The German cockroach is the most common species of cockroach in America, so it’s likely you’ve spotted them inside your Orlando home at some point. Although German cockroaches are most often found outdoors, they’re notorious for hitchhiking their way indoors on items you bring into your home. If you have a German cockroach problem, read on for what you need to know about these pests and how to control their population.
According to the National Pest Management Association’s PestWorld.org website, German cockroaches are not picky eaters. They will feed on almost anything, including the things you’d expect, such as sugary and starchy foods, and some surprising things, such as glue, toothpaste, and even soap. They can go for up to a week without water.
German cockroaches seek humid, dark places where they can easily access food and water. Outdoors, they can be found in piles of mulch or wood chips, in the soil near your home’s foundation, and in damp, shady spots such as flowerbeds. Indoors, you may find them in areas where food is prepared or stored, in crevices around kitchen cabinets and appliances, and near sinks or other sources of water.
German cockroaches face some predators outdoors, such as reptiles and amphibians, some wasp species, and beetles. Indoors, unfortunately, there are none.
Cockroaches can easily enter even the cleanest home. The most common “vehicles” are paper grocery bags and cardboard boxes, although they’ll also ride in on secondhand furniture, luggage, or other items that give them a good place to hide. If your workplace or your child’s school or daycare has roaches, they may come home with you.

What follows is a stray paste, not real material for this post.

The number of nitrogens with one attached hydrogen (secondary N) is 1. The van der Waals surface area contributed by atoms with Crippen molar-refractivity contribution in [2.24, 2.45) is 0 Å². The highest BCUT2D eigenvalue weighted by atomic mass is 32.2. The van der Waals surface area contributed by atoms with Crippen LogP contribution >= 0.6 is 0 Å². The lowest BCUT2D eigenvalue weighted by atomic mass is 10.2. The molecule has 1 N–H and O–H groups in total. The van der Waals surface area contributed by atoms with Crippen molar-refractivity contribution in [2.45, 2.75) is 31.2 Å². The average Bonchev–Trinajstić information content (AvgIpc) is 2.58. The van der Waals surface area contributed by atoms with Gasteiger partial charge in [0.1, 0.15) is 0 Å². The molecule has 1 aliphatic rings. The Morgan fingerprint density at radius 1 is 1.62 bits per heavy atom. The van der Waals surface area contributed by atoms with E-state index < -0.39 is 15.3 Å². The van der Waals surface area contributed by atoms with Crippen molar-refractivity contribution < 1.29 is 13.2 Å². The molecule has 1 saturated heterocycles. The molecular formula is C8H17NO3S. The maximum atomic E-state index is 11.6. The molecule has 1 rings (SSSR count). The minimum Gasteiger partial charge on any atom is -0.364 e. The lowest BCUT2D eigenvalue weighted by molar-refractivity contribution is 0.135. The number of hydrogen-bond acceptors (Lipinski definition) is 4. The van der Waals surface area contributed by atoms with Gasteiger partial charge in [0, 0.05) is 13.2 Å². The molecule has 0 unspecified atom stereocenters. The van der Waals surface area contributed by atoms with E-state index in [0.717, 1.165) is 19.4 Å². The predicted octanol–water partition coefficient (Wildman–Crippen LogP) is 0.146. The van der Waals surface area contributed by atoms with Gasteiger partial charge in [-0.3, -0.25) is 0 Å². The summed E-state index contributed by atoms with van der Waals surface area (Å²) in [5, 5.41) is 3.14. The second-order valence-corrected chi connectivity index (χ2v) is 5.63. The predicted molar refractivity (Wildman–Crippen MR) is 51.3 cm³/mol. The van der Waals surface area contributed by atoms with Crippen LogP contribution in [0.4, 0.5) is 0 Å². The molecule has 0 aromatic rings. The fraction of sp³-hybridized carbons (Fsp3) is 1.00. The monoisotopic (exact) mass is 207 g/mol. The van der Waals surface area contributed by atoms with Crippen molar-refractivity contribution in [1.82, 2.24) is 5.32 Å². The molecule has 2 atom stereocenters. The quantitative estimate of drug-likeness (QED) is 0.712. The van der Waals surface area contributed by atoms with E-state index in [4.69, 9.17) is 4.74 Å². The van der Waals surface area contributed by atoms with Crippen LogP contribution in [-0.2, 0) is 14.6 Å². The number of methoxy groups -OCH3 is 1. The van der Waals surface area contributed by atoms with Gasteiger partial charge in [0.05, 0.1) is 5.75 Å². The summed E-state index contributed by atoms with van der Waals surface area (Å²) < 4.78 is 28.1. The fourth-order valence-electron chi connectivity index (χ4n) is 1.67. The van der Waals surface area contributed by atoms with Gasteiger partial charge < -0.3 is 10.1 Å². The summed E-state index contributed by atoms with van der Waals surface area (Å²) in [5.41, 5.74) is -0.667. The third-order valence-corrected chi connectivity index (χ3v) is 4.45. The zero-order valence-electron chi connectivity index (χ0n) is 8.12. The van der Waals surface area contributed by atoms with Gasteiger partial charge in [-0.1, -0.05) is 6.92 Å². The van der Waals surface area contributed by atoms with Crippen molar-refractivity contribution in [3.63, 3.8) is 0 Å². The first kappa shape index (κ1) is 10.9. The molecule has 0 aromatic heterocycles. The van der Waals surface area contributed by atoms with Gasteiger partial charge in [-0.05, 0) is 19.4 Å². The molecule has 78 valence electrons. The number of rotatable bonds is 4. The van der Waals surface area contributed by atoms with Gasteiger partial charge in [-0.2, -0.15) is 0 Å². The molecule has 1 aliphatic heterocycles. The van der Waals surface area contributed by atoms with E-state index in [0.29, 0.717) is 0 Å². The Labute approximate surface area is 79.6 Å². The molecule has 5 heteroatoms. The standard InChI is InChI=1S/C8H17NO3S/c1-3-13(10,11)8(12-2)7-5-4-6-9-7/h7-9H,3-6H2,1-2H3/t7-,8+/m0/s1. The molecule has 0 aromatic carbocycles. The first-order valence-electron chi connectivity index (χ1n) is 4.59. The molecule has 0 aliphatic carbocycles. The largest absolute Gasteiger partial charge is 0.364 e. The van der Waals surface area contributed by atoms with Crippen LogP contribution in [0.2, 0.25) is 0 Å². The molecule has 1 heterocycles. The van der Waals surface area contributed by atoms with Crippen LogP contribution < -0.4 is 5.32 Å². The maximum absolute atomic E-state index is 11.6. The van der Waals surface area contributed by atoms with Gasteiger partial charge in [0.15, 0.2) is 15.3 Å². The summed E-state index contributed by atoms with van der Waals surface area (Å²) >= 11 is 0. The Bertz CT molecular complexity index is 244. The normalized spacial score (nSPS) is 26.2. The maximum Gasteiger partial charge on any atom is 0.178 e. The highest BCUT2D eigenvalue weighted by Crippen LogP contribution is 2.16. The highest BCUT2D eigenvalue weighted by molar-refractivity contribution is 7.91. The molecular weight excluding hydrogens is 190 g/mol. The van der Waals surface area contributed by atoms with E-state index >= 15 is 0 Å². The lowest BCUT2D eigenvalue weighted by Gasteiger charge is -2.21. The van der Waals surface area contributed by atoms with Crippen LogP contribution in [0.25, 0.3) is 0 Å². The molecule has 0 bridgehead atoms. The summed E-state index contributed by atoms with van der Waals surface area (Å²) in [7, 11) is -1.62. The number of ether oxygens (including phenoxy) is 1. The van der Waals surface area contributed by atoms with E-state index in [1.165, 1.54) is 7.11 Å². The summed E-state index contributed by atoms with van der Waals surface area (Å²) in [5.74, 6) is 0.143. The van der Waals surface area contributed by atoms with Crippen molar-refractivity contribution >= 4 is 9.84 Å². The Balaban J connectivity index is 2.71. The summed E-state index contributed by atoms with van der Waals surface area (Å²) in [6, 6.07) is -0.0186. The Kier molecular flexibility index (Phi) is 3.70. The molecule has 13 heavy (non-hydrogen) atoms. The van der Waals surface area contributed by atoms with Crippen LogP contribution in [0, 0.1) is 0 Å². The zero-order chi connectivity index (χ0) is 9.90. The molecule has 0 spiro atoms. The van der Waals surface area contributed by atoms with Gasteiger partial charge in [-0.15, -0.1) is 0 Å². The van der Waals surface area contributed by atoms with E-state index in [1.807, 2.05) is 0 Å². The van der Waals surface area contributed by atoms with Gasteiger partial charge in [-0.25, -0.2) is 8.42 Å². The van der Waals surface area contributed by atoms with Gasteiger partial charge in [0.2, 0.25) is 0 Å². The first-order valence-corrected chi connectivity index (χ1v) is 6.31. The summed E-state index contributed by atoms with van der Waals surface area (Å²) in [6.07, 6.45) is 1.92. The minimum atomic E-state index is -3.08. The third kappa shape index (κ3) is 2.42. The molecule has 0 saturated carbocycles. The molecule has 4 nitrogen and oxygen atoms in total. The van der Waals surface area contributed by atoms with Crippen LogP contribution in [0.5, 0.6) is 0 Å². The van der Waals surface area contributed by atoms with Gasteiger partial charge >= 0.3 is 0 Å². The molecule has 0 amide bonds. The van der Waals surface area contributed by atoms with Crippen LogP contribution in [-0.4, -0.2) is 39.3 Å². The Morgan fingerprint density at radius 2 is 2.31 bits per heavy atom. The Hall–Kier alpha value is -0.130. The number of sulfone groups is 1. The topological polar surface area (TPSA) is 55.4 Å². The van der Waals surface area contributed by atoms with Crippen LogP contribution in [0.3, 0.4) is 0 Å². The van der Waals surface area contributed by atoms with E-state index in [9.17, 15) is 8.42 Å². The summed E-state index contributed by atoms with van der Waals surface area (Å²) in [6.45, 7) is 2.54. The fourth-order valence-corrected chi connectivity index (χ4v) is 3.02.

As with many other types of Orlando pests, plumbing and other utility lines provide perfect entry points for German roaches, particularly if your house has a crawl space beneath it. Drains and sewers make good roads in as well.
Effectively controlling German cockroaches requires a double-pronged approach: preventive measures you should take and the services of a pest control professional.
The best approach to prevention is taking away their sources of food and water, and their access to shelter. That means keeping the kitchen free of crumbs, tightly sealing stored food, and sealing up entry points around plumbing, electrical, cable, and other utility lines. Properly ventilating crawl spaces and attics to lower humidity is important as well.
Anytime you or any member of your household brings paper or cardboard into your home (especially if it comes from a grocery store, bakery, restaurant, or other food retailer), inspect it for roaches or their eggs.
The University of Florida’s Institute of Food and Agricultural Sciences webpage on the German cockroach notes that although these pests are found throughout the world, “The major factor limiting German cockroach survival appears to be cold temperatures.” That means cockroaches are a year-round concern in Orlando’s warm, mild climate, and it’s why we provide affordable recurring pest control services to keep your home pest-free.